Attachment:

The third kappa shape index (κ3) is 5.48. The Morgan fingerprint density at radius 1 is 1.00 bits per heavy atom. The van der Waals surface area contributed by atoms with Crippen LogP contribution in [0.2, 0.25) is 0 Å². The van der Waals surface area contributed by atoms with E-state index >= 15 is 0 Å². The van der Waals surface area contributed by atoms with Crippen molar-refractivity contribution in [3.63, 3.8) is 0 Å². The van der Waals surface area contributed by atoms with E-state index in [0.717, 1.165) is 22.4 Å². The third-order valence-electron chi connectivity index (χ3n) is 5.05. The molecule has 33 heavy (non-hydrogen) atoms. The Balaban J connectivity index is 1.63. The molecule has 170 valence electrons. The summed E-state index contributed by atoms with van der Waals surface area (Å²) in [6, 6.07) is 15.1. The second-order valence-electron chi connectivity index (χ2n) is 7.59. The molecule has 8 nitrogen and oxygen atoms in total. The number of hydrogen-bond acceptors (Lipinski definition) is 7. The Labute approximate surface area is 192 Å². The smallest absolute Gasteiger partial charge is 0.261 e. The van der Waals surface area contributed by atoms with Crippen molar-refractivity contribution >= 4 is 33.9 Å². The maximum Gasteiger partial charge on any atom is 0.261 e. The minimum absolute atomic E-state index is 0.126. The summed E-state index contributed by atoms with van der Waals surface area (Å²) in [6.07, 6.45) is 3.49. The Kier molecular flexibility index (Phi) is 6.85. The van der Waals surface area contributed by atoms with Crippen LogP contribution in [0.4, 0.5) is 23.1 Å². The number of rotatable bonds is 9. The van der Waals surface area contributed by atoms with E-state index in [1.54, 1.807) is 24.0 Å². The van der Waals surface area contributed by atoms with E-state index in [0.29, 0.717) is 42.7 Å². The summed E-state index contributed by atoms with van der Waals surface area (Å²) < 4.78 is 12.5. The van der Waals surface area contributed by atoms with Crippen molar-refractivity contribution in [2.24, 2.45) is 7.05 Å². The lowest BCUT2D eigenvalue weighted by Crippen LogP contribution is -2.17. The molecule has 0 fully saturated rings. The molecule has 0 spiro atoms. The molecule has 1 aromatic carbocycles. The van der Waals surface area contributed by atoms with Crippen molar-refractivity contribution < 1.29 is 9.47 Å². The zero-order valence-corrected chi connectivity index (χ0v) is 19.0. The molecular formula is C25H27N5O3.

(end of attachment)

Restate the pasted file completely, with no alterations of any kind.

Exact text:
The third kappa shape index (κ3) is 5.48. The Morgan fingerprint density at radius 1 is 1.00 bits per heavy atom. The van der Waals surface area contributed by atoms with Crippen LogP contribution in [0.2, 0.25) is 0 Å². The van der Waals surface area contributed by atoms with E-state index >= 15 is 0 Å². The van der Waals surface area contributed by atoms with Crippen molar-refractivity contribution in [3.63, 3.8) is 0 Å². The van der Waals surface area contributed by atoms with E-state index in [0.717, 1.165) is 22.4 Å². The third-order valence-electron chi connectivity index (χ3n) is 5.05. The molecule has 33 heavy (non-hydrogen) atoms. The Balaban J connectivity index is 1.63. The molecule has 170 valence electrons. The summed E-state index contributed by atoms with van der Waals surface area (Å²) in [6, 6.07) is 15.1. The second-order valence-electron chi connectivity index (χ2n) is 7.59. The molecule has 8 nitrogen and oxygen atoms in total. The number of hydrogen-bond acceptors (Lipinski definition) is 7. The Labute approximate surface area is 192 Å². The smallest absolute Gasteiger partial charge is 0.261 e. The van der Waals surface area contributed by atoms with Crippen molar-refractivity contribution >= 4 is 33.9 Å². The maximum Gasteiger partial charge on any atom is 0.261 e. The minimum absolute atomic E-state index is 0.126. The summed E-state index contributed by atoms with van der Waals surface area (Å²) in [6.07, 6.45) is 3.49. The Kier molecular flexibility index (Phi) is 6.85. The van der Waals surface area contributed by atoms with Crippen LogP contribution in [0.4, 0.5) is 23.1 Å². The number of rotatable bonds is 9. The van der Waals surface area contributed by atoms with E-state index in [1.54, 1.807) is 24.0 Å². The van der Waals surface area contributed by atoms with E-state index in [0.29, 0.717) is 42.7 Å². The summed E-state index contributed by atoms with van der Waals surface area (Å²) < 4.78 is 12.5. The van der Waals surface area contributed by atoms with Crippen molar-refractivity contribution in [2.24, 2.45) is 7.05 Å². The lowest BCUT2D eigenvalue weighted by Crippen LogP contribution is -2.17. The molecule has 0 fully saturated rings. The molecule has 0 spiro atoms. The molecule has 1 aromatic carbocycles. The van der Waals surface area contributed by atoms with Crippen molar-refractivity contribution < 1.29 is 9.47 Å². The zero-order valence-corrected chi connectivity index (χ0v) is 19.0. The molecular formula is C25H27N5O3.